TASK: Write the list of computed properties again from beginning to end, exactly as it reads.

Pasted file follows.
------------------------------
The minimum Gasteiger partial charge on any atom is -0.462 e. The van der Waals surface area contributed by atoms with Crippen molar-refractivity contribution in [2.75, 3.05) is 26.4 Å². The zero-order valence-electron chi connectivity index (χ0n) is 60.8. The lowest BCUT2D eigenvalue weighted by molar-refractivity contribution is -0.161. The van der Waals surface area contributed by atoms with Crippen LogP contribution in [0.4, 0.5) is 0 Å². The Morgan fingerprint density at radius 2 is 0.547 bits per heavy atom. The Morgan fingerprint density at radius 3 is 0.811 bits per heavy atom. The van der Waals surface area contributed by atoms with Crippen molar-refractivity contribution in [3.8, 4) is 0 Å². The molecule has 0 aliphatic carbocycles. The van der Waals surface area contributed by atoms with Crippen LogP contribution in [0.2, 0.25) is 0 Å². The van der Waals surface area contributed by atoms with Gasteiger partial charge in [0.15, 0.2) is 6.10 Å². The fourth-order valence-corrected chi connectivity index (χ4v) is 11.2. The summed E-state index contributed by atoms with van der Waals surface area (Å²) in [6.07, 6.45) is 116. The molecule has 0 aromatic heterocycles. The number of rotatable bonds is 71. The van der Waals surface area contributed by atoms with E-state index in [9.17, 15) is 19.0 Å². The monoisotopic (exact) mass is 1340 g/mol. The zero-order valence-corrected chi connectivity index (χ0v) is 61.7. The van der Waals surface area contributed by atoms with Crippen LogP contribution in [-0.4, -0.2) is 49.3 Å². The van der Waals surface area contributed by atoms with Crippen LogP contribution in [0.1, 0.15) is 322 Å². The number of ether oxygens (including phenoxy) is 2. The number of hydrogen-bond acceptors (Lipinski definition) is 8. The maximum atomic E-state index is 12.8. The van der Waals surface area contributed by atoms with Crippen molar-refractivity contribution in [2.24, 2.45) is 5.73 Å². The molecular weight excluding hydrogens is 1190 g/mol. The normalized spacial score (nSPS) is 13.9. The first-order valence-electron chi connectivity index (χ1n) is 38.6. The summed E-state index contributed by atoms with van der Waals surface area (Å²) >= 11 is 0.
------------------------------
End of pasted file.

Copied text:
The minimum Gasteiger partial charge on any atom is -0.462 e. The van der Waals surface area contributed by atoms with Crippen molar-refractivity contribution in [2.75, 3.05) is 26.4 Å². The zero-order valence-electron chi connectivity index (χ0n) is 60.8. The lowest BCUT2D eigenvalue weighted by molar-refractivity contribution is -0.161. The van der Waals surface area contributed by atoms with Crippen LogP contribution in [0.4, 0.5) is 0 Å². The Morgan fingerprint density at radius 2 is 0.547 bits per heavy atom. The Morgan fingerprint density at radius 3 is 0.811 bits per heavy atom. The van der Waals surface area contributed by atoms with Crippen molar-refractivity contribution in [3.8, 4) is 0 Å². The molecule has 0 aliphatic carbocycles. The van der Waals surface area contributed by atoms with Crippen LogP contribution in [0.2, 0.25) is 0 Å². The van der Waals surface area contributed by atoms with Gasteiger partial charge in [0.15, 0.2) is 6.10 Å². The fourth-order valence-corrected chi connectivity index (χ4v) is 11.2. The summed E-state index contributed by atoms with van der Waals surface area (Å²) in [6.07, 6.45) is 116. The molecule has 0 aromatic heterocycles. The number of rotatable bonds is 71. The van der Waals surface area contributed by atoms with E-state index in [9.17, 15) is 19.0 Å². The monoisotopic (exact) mass is 1340 g/mol. The zero-order valence-corrected chi connectivity index (χ0v) is 61.7. The van der Waals surface area contributed by atoms with Crippen LogP contribution in [-0.4, -0.2) is 49.3 Å². The van der Waals surface area contributed by atoms with Crippen LogP contribution in [0.1, 0.15) is 322 Å². The number of ether oxygens (including phenoxy) is 2. The number of hydrogen-bond acceptors (Lipinski definition) is 8. The maximum atomic E-state index is 12.8. The van der Waals surface area contributed by atoms with Crippen molar-refractivity contribution in [2.24, 2.45) is 5.73 Å². The molecular weight excluding hydrogens is 1190 g/mol. The normalized spacial score (nSPS) is 13.9. The first-order valence-electron chi connectivity index (χ1n) is 38.6. The summed E-state index contributed by atoms with van der Waals surface area (Å²) >= 11 is 0.